# How to solve the below system of equations?

I have no idea how to solve the system below

$$\begin{cases} f_x = - 2 x y + y^{2} + 1 = 0 \\ f_y = - x^{2} + 2 x y - 1 = 0 \end{cases}$$

I began by using this linear combination $$c_1 f_x + c_2 f_y = 0$$ for $$c_1,c_2 \in \mathbb{R}$$. I set $$c_1 = 1$$ and $$c_2 = 1$$ and I got $$y^2 - x^2 - 0$$. It seems to be that this equation have infinite solutions: $$(-1,-1), (0,0), (1,1), (2,2), ...$$. Is my reasoning correct? When I feed the system to computer, I got $$\left(1, 1\right)$$ and $$\left(-1, -1\right)$$ as only solutions. I don't understand why.

• While any solution to the original equations must also be a solution to $y^2-x^2=0$, not every solution to the latter is also a solution to the original system. For example, as you note $x=y=0$ is a solution to the latter; but it is not a solution to $f_x=0$. You have more work still to be done. Oct 4 '21 at 4:32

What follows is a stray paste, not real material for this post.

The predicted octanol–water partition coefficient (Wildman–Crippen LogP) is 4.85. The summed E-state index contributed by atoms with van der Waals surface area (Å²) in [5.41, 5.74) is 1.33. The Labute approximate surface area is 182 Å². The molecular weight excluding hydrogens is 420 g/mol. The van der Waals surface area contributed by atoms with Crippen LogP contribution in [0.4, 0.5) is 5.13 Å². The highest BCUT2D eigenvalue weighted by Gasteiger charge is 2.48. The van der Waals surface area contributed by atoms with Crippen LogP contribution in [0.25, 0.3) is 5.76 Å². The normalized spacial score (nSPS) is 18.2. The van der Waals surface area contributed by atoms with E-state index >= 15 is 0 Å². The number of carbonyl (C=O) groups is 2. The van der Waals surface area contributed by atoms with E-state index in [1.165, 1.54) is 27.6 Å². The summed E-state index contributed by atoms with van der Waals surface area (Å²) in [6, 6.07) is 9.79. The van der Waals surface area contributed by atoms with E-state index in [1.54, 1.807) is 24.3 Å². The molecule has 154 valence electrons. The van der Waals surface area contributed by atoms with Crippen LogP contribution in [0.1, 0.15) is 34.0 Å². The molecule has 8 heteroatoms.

$$f_x = - 2 x y + y^{2} + 1 = 0 \tag 1$$ $$f_y = - x^{2} + 2 x y - 1 = 0 \tag 2$$
Since $$y=0$$ cannot be a solution (check it for $$(1)$$), then $$f_x =0 \implies x=\frac{y^2+1}{2 y}\tag 3$$ Plug in $$(2)$$ to get $$y^2-\frac{\left(y^2+1\right)^2}{4 y^2}=0\implies 3 y^4-2 y^2-1=0 \tag 4$$ $$3 y^4-2 y^2-1=(y-1) (y+1) \left(3 y^2+1\right)$$ So, the only solutions of $$(4)$$ are $$y=\pm1$$ and, back to $$(3)$$, $$x=\pm 1$$.